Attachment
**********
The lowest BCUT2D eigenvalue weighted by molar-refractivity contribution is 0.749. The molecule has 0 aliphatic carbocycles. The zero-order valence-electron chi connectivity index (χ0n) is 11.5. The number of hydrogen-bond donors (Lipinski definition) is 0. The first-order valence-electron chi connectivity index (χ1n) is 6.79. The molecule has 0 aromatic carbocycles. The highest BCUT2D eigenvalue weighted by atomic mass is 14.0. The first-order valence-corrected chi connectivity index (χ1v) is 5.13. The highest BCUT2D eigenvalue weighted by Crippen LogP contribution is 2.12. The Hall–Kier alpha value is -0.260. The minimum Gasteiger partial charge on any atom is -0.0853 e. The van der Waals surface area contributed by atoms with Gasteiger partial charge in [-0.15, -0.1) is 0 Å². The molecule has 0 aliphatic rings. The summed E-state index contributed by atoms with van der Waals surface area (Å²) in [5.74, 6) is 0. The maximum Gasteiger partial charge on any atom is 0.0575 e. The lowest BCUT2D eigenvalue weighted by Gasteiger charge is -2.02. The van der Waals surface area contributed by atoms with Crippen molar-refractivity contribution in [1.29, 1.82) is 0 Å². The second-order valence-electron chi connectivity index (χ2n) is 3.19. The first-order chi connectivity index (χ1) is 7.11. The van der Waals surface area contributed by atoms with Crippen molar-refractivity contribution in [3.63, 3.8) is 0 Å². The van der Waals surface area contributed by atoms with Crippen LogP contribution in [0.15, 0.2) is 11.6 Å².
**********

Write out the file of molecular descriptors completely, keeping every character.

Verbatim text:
The lowest BCUT2D eigenvalue weighted by molar-refractivity contribution is 0.749. The molecule has 0 aliphatic carbocycles. The zero-order valence-electron chi connectivity index (χ0n) is 11.5. The number of hydrogen-bond donors (Lipinski definition) is 0. The first-order valence-electron chi connectivity index (χ1n) is 6.79. The molecule has 0 aromatic carbocycles. The highest BCUT2D eigenvalue weighted by atomic mass is 14.0. The first-order valence-corrected chi connectivity index (χ1v) is 5.13. The highest BCUT2D eigenvalue weighted by Crippen LogP contribution is 2.12. The Hall–Kier alpha value is -0.260. The minimum Gasteiger partial charge on any atom is -0.0853 e. The van der Waals surface area contributed by atoms with Gasteiger partial charge in [-0.15, -0.1) is 0 Å². The molecule has 0 aliphatic rings. The summed E-state index contributed by atoms with van der Waals surface area (Å²) in [5.74, 6) is 0. The maximum Gasteiger partial charge on any atom is 0.0575 e. The lowest BCUT2D eigenvalue weighted by Gasteiger charge is -2.02. The van der Waals surface area contributed by atoms with Crippen molar-refractivity contribution in [1.29, 1.82) is 0 Å². The second-order valence-electron chi connectivity index (χ2n) is 3.19. The first-order chi connectivity index (χ1) is 7.11. The van der Waals surface area contributed by atoms with Crippen molar-refractivity contribution in [3.63, 3.8) is 0 Å². The van der Waals surface area contributed by atoms with Crippen LogP contribution in [0.15, 0.2) is 11.6 Å².